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Social Media Content for Sarah Smith's "King of Space"
Audience participation via Facebook, Twitter, Storify, and YouTube Chat
Performing Traversals of electronic literature live, online, and using social media channels adds a participatory aspect to the existing Pathfinders Traversal model. We are able to keep seminal works like Sarah Smith's King of Space alive by sharing their existence with a wide audience. This captures more of the depth and richness of the scholarly conversation surrounding these works and allows for recording the ensuing conversation for posterity.
On the day of the Traversal for Smith's work the undergraduate researchers, the ELL faculty and staff, and Dr. Amber Strother gathered in the lab. The undergraduate researcher curating social media feeds had notes from their research and from Grigar’s critical study on hand to feed content into the social media conversations. While Strother performed the Traversal, Grigar moderated the live YouTube chat and later the question and answer session. The undergraduate researchers documented the event on Facebook and Twitter. They also took photographs--mixing in prepared research on the work and its criticism with observations, comments, and interactions with other participants. After the event, we used Storify to gather social media posts and took screen captures of the YouTube Chat. All of this material helps to further document the work and also captures the audience experience with the work.
The research question underpinning this book, “How can a live internet broadcast and social media effort extend the reach and increase participation in a Traversal of a work of early e-lit?,” helped us discover that the use of social media channels did, in fact, extend the reach of the Traversal. The interactions gathered on Twitter differed from those gathered on Facebook. The chat conversation from the YouTube channel had the most interaction and the fastest paced conversation. Using the Storify service to gather Twitter and Facebook, plus photographs, together was a useful way of providing a lasting documentation of the conversation threads. Monitoring multiple channels during the question and answer session allowed for a broader, more varied, and richer conversation.
We posted to three main sites on Facebook: 1) the site Grigar set up in 2013 for the Pathfinders project, entitled "elitpathfinders," with 245 followers, 2) the Electronic Literature Organization's page with over 1600 members, and 3) Grigar's own site. ELL Team members with a Facebook page also posted to their own sites.
This post, the first we put on Facebook, introduced the event to the general public days before the event.
On the day before the live Traversal we held a rehearsal with Amber Strother and posted a photo of her practicing with the work.
The morning of the event, we posted this photo of Greg Philbrook setting up the equipment for capturing the live Traversal on YouTube.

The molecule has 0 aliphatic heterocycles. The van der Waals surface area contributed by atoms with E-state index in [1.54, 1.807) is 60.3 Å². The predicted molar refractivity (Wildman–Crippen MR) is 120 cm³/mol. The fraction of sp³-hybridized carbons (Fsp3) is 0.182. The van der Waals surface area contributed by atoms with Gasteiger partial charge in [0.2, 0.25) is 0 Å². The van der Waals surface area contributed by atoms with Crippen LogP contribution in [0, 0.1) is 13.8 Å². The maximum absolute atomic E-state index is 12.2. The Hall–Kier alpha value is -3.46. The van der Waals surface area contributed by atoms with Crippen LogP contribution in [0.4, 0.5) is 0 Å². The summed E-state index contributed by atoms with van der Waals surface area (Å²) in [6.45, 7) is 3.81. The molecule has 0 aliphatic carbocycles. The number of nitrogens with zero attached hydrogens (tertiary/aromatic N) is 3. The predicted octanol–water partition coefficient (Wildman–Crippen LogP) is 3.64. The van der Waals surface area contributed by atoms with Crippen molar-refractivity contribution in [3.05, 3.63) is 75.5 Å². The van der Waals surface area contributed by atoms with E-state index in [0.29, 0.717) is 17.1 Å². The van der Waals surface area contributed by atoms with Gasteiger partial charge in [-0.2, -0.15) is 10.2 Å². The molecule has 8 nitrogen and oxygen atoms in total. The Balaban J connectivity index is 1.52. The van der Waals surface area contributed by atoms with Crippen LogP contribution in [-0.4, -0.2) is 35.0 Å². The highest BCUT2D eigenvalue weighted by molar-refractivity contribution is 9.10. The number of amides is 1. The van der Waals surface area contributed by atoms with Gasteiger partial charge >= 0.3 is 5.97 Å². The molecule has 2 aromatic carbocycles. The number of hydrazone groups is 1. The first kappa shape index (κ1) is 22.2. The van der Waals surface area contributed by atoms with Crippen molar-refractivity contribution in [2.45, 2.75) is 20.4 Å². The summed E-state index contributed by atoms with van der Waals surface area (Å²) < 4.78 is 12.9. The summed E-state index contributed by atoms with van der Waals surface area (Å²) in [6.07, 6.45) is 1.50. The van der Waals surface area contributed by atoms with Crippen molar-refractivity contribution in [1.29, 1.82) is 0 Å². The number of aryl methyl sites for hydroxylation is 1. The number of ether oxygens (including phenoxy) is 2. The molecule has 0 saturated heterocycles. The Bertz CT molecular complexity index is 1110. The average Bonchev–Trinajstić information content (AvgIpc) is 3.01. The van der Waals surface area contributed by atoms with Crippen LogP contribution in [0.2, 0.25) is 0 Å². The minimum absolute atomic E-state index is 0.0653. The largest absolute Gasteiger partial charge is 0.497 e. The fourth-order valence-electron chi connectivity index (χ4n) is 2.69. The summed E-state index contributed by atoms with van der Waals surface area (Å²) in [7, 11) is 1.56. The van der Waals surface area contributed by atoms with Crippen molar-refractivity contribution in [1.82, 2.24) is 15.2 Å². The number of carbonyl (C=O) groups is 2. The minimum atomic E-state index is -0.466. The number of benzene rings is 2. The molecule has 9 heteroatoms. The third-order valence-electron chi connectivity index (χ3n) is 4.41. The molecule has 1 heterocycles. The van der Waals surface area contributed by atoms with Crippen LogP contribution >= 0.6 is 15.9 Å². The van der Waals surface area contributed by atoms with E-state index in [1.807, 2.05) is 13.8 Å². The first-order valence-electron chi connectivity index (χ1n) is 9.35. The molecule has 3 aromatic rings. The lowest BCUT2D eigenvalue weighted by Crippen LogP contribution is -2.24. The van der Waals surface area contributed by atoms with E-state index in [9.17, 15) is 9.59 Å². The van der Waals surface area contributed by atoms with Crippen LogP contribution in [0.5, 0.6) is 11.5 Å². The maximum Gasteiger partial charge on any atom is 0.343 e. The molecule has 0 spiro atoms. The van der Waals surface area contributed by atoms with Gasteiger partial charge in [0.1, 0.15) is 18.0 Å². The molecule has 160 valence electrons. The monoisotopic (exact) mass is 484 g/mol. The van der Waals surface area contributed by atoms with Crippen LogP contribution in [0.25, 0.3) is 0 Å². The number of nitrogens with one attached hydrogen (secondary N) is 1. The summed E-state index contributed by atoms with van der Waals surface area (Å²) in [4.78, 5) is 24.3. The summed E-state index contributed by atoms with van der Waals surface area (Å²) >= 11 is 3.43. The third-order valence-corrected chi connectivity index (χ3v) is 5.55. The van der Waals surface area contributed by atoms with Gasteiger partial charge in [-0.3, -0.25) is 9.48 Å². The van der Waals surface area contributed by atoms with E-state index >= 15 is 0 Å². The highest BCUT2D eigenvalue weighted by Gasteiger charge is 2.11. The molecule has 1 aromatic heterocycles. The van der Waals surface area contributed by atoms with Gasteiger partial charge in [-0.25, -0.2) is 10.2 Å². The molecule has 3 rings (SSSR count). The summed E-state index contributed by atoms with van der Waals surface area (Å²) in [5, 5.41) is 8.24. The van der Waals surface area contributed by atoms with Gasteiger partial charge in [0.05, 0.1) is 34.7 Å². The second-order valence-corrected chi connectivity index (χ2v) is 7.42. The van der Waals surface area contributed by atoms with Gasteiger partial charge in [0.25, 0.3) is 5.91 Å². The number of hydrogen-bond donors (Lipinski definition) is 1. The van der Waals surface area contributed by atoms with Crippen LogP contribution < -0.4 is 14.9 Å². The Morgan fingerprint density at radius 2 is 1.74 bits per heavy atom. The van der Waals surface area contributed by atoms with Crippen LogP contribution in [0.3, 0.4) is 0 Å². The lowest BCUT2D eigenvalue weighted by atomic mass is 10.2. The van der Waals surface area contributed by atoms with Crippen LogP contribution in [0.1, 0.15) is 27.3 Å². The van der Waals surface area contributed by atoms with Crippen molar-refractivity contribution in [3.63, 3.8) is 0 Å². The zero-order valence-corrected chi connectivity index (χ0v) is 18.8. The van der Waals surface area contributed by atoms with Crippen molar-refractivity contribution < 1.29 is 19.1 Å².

Just before we started, we posted a reminder to those on the elit-pathfinders site to join us at the event.
The next seven posts contained information about the work for the audience since most of them had never experienced King of Space and so had limited knowledge about it. In some cases the posts feature the ELL Team posting and/or monitoring sites.
We announced the Q & A to the audience so that those following us on Facebook could post questions to the performer and moderator.
We also announced that we would create a Storify site for the Facebook and Twitter posts.
One final photo we posted was this one of the onsite audience and ELL Team after the event ended.
We tweeted on two Twitter sites: 1) Grigar's own site that had over 2800 followers, and 2) ELL Team Member Veronica Whitney's site, with over 175 members. Whitney was in charge of posting and reposting on Twitter during the event. The hashtag we used was #elitpathfinders, the same hashtag developed for the original Pathfinders project.
Grigar posted announcements on her site about the event ahead of time and the first post that used the hashtag was one showing Strother rehearsing for the Live Traversal.
Next was this photo of Grigar and Strother Skyping with author Sarah Smith in the Electronic Literature Lab on the day before the event.
The next two posts introduced the start of the event and highlighted the onsite audience in the lab.
The next eight posts followed the approach we used for Facebook by posting Strother's comments about the work during her Traversal and information gleaned from Grigar and Strother's Skype interview with Smith the day before.
Once the Traversal ended, we announced on Twitter that the Q & A would begin so that the audience could post questions to us to raise to the audience on the YouTube Chat and in the lab. We also continued to post information about the work we learned from the Live Traversal.
We found Storify useful as a tool for pulling together all of the Facebook and Twitter posts into one interface. While our story could have been exported as a PDF document or made into a screen capture, the output is not an accurate representation of the original format and presents other display issues. Instead, Nicholas opted to export the story to HTML, save the content locally, and then host it on our web server. Weeks into our project, the developers of Storify announced that the site would not be continued after May 2018, which means we will not have access to this tool in future stages of our project.